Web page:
The 35-37 kD ΔFosB isoforms accumulate with chronic drug exposure due to their extraordinarily long half-lives. ... As a result of its stability, the ΔFosB protein persists in neurons for at least several weeks after cessation of drug exposure. ... ΔFosB overexpression in nucleus accumbens induces NFκB ... In contrast, the ability of ΔFosB to repress the c-Fos gene occurs in concert with the recruitment of a histone deacetylase and presumably several other repressive proteins such as a repressive histone methyltransferase
Recent evidence has shown that ΔFosB also represses the c-fos gene that helps create the molecular switch—from the induction of several short-lived Fos family proteins after acute drug exposure to the predominant accumulation of ΔFosB after chronic drug exposure
Despite concerted efforts to identify a pharmacotherapy for managing stimulant use disorders, no widely effective medications have been approved.
To date, no pharmacological treatment has been approved for [addiction], and psychotherapy remains the mainstay of treatment. ... Results of this review do not support the use of psychostimulant medications at the tested doses as a replacement therapy
Existing data provided robust preclinical evidence supporting the development of TAAR1 agonists as potential treatment for psychostimulant abuse and addiction.
There is accelerating evidence that physical exercise is a useful treatment for preventing and reducing drug addiction ... In some individuals, exercise has its own rewarding effects, and a behavioral economic interaction may occur, such that physical and social rewards of exercise can substitute for the rewarding effects of drug abuse. ... The value of this form of treatment for drug addiction in laboratory animals and humans is that exercise, if it can substitute for the rewarding effects of drugs, could be self-maintained over an extended period of time. Work to date in [laboratory animals and humans] regarding exercise as a treatment for drug addiction supports this hypothesis. ... Animal and human research on physical exercise as a treatment for stimulant addiction indicates that this is one of the most promising treatments on the horizon.
Hyperthermia alone does not produce amphetamine-like neurotoxicity but AMPH and METH exposures that do not produce hyperthermia (≥40°C) are minimally neurotoxic. Hyperthermia likely enhances AMPH and METH neurotoxicity directly through disruption of protein function, ion channels and enhanced ROS production. ... The hyperthermia and the hypertension produced by high doses amphetamines are a primary cause of transient breakdowns in the blood-brain barrier (BBB) resulting in concomitant regional neurodegeneration and neuroinflammation in laboratory animals. ... In animal models that evaluate the neurotoxicity of AMPH and METH, it is quite clear that hyperthermia is one of the essential components necessary for the production of histological signs of dopamine terminal damage and neurodegeneration in cortex, striatum, thalamus and hippocampus.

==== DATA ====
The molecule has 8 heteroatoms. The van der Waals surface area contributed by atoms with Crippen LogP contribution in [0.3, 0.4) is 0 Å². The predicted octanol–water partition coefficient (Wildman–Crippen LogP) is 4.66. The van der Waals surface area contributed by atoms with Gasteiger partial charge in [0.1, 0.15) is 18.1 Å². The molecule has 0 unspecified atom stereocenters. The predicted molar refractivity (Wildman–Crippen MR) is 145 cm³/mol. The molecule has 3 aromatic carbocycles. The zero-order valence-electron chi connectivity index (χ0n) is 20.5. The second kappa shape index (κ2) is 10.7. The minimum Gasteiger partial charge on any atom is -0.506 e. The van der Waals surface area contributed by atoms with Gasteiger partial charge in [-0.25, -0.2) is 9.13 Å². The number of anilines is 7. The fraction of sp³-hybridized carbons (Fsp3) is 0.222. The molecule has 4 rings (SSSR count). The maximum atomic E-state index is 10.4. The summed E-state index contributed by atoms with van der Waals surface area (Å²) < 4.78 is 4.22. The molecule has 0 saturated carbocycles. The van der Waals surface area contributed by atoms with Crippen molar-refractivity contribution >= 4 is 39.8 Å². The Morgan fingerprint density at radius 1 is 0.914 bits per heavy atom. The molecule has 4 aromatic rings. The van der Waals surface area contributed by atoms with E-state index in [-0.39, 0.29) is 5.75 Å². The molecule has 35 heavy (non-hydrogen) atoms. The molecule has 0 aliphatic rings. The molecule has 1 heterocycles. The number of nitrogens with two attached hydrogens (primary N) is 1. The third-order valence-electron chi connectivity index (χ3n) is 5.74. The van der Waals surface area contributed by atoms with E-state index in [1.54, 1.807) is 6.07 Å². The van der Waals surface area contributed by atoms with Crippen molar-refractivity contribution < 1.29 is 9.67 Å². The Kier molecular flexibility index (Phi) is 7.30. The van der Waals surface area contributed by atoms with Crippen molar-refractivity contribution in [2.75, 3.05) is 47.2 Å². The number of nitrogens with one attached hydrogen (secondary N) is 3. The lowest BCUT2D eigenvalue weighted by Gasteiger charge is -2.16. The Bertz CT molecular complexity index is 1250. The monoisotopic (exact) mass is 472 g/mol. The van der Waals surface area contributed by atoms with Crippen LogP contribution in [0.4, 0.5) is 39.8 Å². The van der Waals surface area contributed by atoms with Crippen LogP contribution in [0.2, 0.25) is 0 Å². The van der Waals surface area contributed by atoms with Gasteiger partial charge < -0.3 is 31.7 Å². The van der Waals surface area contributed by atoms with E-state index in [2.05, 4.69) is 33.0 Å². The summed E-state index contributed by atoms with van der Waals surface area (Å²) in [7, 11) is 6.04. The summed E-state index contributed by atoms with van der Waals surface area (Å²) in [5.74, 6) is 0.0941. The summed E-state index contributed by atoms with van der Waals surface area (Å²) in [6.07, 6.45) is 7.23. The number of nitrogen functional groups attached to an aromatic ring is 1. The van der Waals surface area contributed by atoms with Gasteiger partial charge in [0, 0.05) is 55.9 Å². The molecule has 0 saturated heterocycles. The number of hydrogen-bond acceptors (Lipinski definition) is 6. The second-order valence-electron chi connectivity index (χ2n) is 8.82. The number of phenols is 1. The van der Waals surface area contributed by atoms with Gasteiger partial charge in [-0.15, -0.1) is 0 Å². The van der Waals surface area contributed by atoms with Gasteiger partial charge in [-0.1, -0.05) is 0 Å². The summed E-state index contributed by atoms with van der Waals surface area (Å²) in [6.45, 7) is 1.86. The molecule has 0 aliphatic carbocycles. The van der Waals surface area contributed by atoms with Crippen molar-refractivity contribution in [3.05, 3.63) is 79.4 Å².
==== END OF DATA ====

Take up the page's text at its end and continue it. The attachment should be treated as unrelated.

Direct toxic damage to vessels seems unlikely because of the dilution that occurs before the drug reaches the cerebral circulation.
Unlike cocaine and amphetamine, methamphetamine is directly toxic to midbrain dopamine neurons.
Zinc binds at ... extracellular sites of the DAT , serving as a DAT inhibitor. In this context, controlled double-blind studies in children are of interest, which showed positive effects of zinc [supplementation] on symptoms of ADHD [105,106]. It should be stated that at this time [supplementation] with zinc is not integrated in any ADHD treatment algorithm.
They did not confirm the predicted straightforward relationship between uptake and release, but rather that some compounds including AMPH were better releasers than substrates for uptake. Zinc, moreover, stimulates efflux of intracellular [3H]DA despite its concomitant inhibition of uptake (Scholze et al., 2002).
The human dopamine transporter (hDAT) contains an endogenous high affinity Zn2+ binding site with three coordinating residues on its extracellular face (His193, His375, and Glu396). ... Although Zn2+ inhibited uptake, Zn2+ facilitated [3H]MPP+ release induced by amphetamine, MPP+, or K+-induced depolarization specifically at hDAT but not at the human serotonin and the norepinephrine transporter (hNET).
With regard to zinc supplementation, a placebo controlled trial reported that doses up to 30 mg/day of zinc were safe for at least 8 weeks, but the clinical effect was equivocal except for the finding of a 37% reduction in amphetamine optimal dose with 30 mg per day of zinc.110